Planning to solve the food crisis

As leaders gather in Rome to discuss the global food crisis, our task is clear, but not simple: to help those in danger today and ensure that the poor do not suffer this tragedy again.

As leaders gather in Rome to discuss the global food crisis, our task is clear, but not simple: to help those in danger today and ensure that the poor do not suffer this tragedy again.

What has been described as a ‘silent Tsunami’ is not a natural catastrophe, but is man-made. The nexus between high energy and food prices is unlikely to be broken, and will be exacerbated by global climate change.

The results have been increasing production and transport costs for agriculture, falling food stocks and land shifted out of food production to produce energy substitutes. This is a 21st century food-for-oil crisis.

In April, ministers from 150 countries, meeting at the World Bank, endorsed a new deal for global food policy. The United Nations summit next week in Rome, the group of eight leading industrialised nations’ finance ministers meeting in June and the G8 summit in July offer opportunities for action.

We need co-ordinated steps on policy, backed by resources. Let me suggest a 10-point plan. First, we should agree in Rome to fund fully the World Food Programme’s emergency needs, support its drive to purchase food aid locally and ensure the unhampered movement of humanitarian assistance.

Second, we need support for safety nets, such as distributing food in schools or offering food in return for work, so that we can quickly help those in severe distress.

The World Bank, working with the World Food Programme and the Food and Agriculture Organisation, has already made rapid needs assessments for more than 25 countries. In Rome we should agree on co-ordinated action.

Third, we need seeds and fertiliser for the planting season, especially for small holders in poor countries. Together, the FAO, the International Fund for Agricultural Development, regional development banks and the World Bank can expand this effort by working with civil society groups and bilateral donors.

The key is not just financing, but fast delivery systems.
Fourth, we need to boost agricultural supply and increase research spending, reversing years of agricultural underinvestment.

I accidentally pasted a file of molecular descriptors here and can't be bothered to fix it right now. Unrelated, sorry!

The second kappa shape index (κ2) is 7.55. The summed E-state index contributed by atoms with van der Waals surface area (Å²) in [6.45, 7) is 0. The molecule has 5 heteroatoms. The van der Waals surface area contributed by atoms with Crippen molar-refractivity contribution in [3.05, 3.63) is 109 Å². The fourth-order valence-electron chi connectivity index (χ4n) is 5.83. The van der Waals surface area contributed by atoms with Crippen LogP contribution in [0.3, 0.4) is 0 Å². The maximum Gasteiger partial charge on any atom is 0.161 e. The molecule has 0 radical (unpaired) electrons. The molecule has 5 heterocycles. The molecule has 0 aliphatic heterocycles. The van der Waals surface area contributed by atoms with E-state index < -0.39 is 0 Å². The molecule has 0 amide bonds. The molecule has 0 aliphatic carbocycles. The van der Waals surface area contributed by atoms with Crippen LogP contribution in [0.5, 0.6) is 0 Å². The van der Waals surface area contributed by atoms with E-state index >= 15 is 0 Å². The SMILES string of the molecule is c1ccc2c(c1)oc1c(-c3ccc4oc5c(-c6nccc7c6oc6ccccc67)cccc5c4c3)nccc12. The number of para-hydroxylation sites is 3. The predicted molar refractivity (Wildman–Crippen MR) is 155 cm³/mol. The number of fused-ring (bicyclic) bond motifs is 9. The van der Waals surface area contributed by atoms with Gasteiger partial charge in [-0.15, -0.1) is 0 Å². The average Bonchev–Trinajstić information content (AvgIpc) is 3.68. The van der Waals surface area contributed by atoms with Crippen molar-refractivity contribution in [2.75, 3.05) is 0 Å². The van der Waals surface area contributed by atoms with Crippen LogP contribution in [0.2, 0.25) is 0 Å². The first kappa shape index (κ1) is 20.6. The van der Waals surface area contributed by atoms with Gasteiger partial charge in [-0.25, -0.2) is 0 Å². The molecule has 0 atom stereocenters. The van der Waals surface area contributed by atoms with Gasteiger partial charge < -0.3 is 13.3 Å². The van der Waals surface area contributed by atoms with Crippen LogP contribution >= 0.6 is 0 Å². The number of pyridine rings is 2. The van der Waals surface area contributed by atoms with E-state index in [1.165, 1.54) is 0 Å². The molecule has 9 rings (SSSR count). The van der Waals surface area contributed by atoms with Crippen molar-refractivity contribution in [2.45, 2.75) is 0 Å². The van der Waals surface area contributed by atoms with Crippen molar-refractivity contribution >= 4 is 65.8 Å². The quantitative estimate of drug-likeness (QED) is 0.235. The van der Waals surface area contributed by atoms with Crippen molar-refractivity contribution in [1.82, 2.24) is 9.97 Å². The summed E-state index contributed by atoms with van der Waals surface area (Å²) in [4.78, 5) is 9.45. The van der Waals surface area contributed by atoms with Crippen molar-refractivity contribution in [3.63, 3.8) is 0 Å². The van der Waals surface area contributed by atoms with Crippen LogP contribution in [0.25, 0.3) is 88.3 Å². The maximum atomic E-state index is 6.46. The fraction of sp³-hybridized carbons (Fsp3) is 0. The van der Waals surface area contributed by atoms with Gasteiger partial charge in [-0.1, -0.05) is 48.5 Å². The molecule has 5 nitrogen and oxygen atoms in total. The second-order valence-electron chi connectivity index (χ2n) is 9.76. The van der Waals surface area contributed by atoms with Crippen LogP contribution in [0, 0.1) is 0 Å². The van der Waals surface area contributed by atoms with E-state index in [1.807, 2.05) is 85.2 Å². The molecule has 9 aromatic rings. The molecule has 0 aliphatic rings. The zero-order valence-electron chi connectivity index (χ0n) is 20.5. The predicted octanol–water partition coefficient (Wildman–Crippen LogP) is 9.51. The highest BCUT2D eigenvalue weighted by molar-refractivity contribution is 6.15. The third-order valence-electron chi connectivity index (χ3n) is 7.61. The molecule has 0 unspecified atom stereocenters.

We must be neither Luddite nor advocates of a single scientific fix. The Consultative Group on International Agricultural Research has been receiving about $450m a year. We should double this investment in research and development over the next five years.

Fifth, there needs to be more investment in agribusiness so that we can tap the private sector’s ability to work across the value chain: developing sustainable lands and water; supply chains; cutting wastage; infrastructure and logistics; helping developing country producers meet food safety standards; connecting retailers with farmers in developing countries; and supporting agricultural trade finance.

Sixth, we need to develop innovative instruments for risk management and crop insurance for small farmers. Next week the World Bank’s board will consider weather derivatives for developing countries, with Malawi being identified as a likely first client.

Should Malawi suffer a drought it would receive a payout to offset the price of imported maize.

Seventh, we need action in the US and Europe to ease subsidies mandates and tariffs on biofuels that are derived from corn and oilseeds.

The US’s use of corn for ethanol has consumed more than 75 per cent of the increase in global corn production over the past three years.

Policymakers should consider “safety valves” that ease these policies when prices are high. The choice does not have to be food or fuel.

Cutting tariffs on ethanol imported into the US and European Union markets would encourage the output of more efficient sugarcane biofuels that do not compete directly with food production and expand opportunities for poorer countries, including in Africa.

We need to find ways to advance to second-generation cellulosic products. Eighth, we should remove export bans that have led to even higher world prices. India has recently relaxed its restrictions.

But 28 countries have imposed such controls. Removing these could have a dramatic effect. With only 7 per cent of global rice production traded on markets, if Japan released some of its stocks for humanitarian purposes and China sold 1m tons of its rice, we could damp the price immediately.

Ninth, we should conclude a Doha World Trade Organisation deal in order to remove the distortions of agricultural subsidies and tariffs and create a more adaptable, efficient and fair global food trade.

The need for rules that are agreed multilaterally has never been stronger. Tenth, there should be greater collective action to counter global risks. The interconnected challenges of energy, food and water will be drivers of the world economy and security.

We might explore an agreement among the G8 and key developing countries to hold “global goods” stocks, modelled on the International Energy Agency, governed by transparent and clear rules.

This would act as insurance for the poorest people, offering affordable food. To support this agenda, the World Bank is launching a global food crisis response facility.

We will fast-track $1.2bn to address immediate needs arising from the crisis, including $200m of grants for especially vulnerable countries such as Haiti, Djibouti and Liberia for seeds, fertiliser, safety net programmes and budget support.

Overall, the World Bank Group will expand assistance for agriculture and food-related activities from $4bn to $6bn over the coming year. The danger is now clear to everyone. The Rome and G8 meetings need a clear plan to overcome it.

The writer is president of the World Bank Group

You want to chat directly with us? Send us a message on WhatsApp at +250 788 310 999    


Follow The New Times on Google News